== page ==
Teaching Someone To Fish…

As I am often inclined to do, I was recently mulling an old quote:

Give a man a fish, feed him for a day. Teach a man to fish, and you’ll feed him for a lifetime.

This ponderance was in the context of my current role managing a support team. We’re currently working to promote our excellent knowledge base (https://support.policystat.com) and encouraging clients to search and locate answers before reaching out to our support team. We’re calling 2019 the year to put the “Self back in Self-Service.”

There are a few intents behind this push. We really want to save our users’ time by encouraging them to use the resources to find the answers for themselves. Our articles are direct and short, so the two minutes required to understand an article will always be shorter than waiting on a response from our Support team, regardless of our dedication to success. Also, with a growing client base, keeping our overall support queue manageable is important.

How we respond to our support requests about procedures (not as much technical), has direct correlations with training. Procedural tickets mean requests for password resets, account changes, policy settings, and so on. Many of these actions are things the users can do for themselves.

Great, but what about the fishing? As support professionals, we can approach these tickets in a few different ways. We can give the requester a fish, and complete the task for them. It’s a quick and easy response which resolves the issue and undoubtedly makes the client happy. Happy clients are good for business, right? The next time the user gets stuck on the same issue, they’ll come back for more. We’re giving them a fish to feed them for a day, then another day, then another day.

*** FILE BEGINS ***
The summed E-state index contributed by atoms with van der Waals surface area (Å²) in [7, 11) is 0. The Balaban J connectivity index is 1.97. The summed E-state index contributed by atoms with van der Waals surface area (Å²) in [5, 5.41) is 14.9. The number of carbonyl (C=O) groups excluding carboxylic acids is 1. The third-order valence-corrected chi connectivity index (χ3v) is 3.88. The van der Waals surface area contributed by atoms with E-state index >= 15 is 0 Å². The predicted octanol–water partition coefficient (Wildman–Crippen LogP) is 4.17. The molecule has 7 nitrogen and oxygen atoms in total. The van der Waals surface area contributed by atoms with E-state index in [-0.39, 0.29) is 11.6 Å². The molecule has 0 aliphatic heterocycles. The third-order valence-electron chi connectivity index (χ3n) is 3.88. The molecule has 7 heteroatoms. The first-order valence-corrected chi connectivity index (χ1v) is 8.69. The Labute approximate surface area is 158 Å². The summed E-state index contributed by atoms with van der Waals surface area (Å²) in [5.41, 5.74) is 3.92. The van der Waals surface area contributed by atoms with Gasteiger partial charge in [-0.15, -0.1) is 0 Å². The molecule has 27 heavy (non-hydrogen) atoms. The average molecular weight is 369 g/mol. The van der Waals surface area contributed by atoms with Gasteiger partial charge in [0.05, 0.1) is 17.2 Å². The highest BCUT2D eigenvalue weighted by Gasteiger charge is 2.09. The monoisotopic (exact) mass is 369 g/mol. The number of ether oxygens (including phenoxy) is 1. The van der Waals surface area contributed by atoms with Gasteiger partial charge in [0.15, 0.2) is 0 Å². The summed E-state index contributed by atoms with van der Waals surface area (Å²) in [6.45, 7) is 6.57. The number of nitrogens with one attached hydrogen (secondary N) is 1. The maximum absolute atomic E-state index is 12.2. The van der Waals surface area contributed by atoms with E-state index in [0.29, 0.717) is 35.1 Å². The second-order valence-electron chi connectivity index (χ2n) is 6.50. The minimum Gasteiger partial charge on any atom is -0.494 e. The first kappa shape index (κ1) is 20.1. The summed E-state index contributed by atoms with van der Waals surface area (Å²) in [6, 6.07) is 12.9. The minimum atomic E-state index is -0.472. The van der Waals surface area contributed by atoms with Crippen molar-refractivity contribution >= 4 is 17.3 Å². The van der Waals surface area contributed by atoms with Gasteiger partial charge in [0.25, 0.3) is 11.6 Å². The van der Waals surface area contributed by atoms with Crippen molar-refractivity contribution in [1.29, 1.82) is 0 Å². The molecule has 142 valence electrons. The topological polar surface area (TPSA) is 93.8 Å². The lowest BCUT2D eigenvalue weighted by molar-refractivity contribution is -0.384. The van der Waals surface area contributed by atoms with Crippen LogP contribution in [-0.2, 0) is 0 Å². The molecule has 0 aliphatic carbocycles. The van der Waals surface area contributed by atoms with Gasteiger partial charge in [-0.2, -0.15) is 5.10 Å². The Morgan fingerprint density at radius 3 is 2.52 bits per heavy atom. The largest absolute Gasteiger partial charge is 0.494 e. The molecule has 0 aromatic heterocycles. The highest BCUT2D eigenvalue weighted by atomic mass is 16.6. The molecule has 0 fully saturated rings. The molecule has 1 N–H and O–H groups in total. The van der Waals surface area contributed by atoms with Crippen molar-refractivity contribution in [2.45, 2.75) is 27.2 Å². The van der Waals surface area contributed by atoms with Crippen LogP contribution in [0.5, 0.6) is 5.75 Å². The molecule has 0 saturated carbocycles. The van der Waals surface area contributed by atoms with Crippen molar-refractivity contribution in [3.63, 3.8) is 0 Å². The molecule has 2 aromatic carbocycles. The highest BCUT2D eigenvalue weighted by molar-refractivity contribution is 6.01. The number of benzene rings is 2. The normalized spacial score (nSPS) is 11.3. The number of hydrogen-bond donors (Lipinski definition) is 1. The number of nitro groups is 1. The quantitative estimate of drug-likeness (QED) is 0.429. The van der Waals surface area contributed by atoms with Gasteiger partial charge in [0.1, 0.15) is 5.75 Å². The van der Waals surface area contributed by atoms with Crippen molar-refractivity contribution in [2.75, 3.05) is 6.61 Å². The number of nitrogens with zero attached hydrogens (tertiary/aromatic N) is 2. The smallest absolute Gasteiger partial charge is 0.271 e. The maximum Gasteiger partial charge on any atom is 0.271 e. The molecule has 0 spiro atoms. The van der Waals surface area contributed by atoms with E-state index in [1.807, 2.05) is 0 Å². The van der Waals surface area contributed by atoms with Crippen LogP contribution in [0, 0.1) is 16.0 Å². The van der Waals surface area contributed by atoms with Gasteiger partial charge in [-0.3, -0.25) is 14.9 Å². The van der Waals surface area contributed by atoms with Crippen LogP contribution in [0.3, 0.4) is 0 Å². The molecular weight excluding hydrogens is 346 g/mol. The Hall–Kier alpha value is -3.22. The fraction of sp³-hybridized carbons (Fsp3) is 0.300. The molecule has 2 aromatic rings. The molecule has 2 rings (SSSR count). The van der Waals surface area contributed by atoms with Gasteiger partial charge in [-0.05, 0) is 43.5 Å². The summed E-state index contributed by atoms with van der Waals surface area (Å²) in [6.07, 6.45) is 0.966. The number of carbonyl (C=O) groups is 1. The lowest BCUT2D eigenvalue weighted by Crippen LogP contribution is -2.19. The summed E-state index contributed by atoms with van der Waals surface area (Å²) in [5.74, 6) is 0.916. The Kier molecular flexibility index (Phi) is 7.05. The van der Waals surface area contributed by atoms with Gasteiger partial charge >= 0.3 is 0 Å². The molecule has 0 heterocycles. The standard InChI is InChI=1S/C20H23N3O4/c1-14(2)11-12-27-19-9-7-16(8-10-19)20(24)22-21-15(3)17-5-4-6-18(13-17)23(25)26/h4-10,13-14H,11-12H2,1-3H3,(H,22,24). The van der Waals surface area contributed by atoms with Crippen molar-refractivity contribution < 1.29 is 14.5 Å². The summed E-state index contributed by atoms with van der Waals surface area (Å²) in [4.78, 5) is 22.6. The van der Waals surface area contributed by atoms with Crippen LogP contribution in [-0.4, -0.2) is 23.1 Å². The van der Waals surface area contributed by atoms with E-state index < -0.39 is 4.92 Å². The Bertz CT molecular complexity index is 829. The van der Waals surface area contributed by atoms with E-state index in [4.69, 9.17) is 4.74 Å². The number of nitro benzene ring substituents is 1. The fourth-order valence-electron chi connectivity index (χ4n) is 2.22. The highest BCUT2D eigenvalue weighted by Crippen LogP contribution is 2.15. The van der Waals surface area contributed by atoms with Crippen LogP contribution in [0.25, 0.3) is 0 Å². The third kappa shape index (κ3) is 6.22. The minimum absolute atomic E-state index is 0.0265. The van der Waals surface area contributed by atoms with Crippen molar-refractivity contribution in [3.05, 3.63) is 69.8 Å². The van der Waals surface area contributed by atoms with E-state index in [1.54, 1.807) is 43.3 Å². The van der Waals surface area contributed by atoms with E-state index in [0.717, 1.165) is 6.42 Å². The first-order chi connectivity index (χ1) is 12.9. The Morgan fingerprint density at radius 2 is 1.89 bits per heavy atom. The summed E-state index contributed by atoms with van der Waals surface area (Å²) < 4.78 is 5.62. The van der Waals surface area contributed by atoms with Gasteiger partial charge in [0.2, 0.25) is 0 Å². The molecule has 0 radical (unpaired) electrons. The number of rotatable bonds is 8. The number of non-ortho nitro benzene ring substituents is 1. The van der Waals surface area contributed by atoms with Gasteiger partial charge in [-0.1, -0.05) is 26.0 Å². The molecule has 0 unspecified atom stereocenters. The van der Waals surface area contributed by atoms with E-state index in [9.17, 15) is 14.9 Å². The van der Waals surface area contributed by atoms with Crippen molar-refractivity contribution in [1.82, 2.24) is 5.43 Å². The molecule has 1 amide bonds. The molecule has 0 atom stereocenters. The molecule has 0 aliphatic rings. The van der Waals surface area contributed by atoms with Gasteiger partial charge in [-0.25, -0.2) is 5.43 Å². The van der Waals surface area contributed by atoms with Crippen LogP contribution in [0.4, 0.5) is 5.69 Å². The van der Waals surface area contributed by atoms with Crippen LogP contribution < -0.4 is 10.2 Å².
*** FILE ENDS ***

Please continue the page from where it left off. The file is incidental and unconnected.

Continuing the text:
As an alternative, we can reply to the client and point them to the article or resource to read the right answer. It’s probably a short article, so no big deal for them to read it, right? If you as a learner ask a question of a teacher, how would you feel if your teacher just handed you a paper to read? We’re handing them a pole and pointing them in the direction of the water. Ron Swanson would appreciate this approach.

Finally, we can recognize what the client is looking to do and apply a teaching moment filled with empathy. In our reply back to the client, we can complete the task (assuming it’s possible; skip if not). With the optional task, we should list the steps we took to complete it. And to wrap it all together, identify for them the additional resources for more help, or if they get stuck again. We’re providing the lesson and the resources to get them started again.

We’re teaching them to fish for themselves. And more than just a fishing lesson, we’re giving pointers to make the next fishing trip even more effective.

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